We talked about what craft is happening here, that the essayist is making these stories relevant to the reader. My students knew about the 1994 Northridge earthquake, but none of them had ever been in an earthquake, they're not from California, they'd never been through a wildfire. So how do the essayists make these stories relevant? (We've been working rather hard in the last several weeks to get them beyond thinking that they have to relate to something to care.) The context makes us care, the exposition that both essayists use to develop the idea that they're working with. If it was a straight narrative about Barresi getting married, her mother dying, and having a baby, nobody would care. If it was a straight narrative about the wildfire around Barnes's home and her husband going out to fight it, nobody would care. Everyone has stories, I tell them, and nobody cares about yours. Unless you make them care. The exposition, the high exposition--that's what makes people care. (More head nodding, more pencils to page. It was a good day.) Language, the descriptions that Barnes and Barresi use, the ideas that they're developing from beginning to end--that's what makes people care.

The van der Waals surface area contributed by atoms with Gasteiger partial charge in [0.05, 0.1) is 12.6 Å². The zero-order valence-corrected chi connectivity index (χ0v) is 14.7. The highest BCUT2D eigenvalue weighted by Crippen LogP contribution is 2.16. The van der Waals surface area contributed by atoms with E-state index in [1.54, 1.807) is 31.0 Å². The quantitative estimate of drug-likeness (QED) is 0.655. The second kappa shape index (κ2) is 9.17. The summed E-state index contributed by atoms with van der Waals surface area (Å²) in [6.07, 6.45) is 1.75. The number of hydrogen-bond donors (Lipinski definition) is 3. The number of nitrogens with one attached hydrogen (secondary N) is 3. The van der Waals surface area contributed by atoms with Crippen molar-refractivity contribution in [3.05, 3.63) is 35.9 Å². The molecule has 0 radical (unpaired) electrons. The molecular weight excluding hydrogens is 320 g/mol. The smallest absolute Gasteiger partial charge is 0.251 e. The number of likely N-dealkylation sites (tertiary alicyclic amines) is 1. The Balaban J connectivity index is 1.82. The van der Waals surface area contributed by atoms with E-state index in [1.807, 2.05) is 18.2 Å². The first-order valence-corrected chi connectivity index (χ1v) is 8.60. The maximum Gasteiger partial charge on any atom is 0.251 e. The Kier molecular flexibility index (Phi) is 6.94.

Then we morphed the discussion into Where are these two essayists doing things that you recognize? Where is the narrative, the exposition? What's the rhetoric of the beginnings, the endings? How about the use of white space (as we talked about segmented essays last week)? The longer I teach, the more I'm realizing how much I want to break down the barrier between my students' work and published work. In my Intro to Fiction class, I had my students write their last two reading responses on one of the pieces that was getting workshopped that week (they had to write on one of the stories in the same way that they did any of the other published pieces we read) and the results were astounding. What can this story teach you about writing? I was so proud of their responses that I wanted to hug them. They talked about being able to see things in other stories that they wanted to do in theirs, they saw things they did that they wanted to avoid. They were able to look at the craft of the stories with the same eye that they did any of the other stories we talked about. It was a beautiful thing. And in two weeks, my 252 class will Skype with Mike Czyzniejewski, the editor of Mid-American Review and author of Elephants in the Bedroom, beginning the second half of the semester filled with Skype conversations with real live writers, writers who are writing what they're reading, writers who are going through the same struggles and triumphs that they are.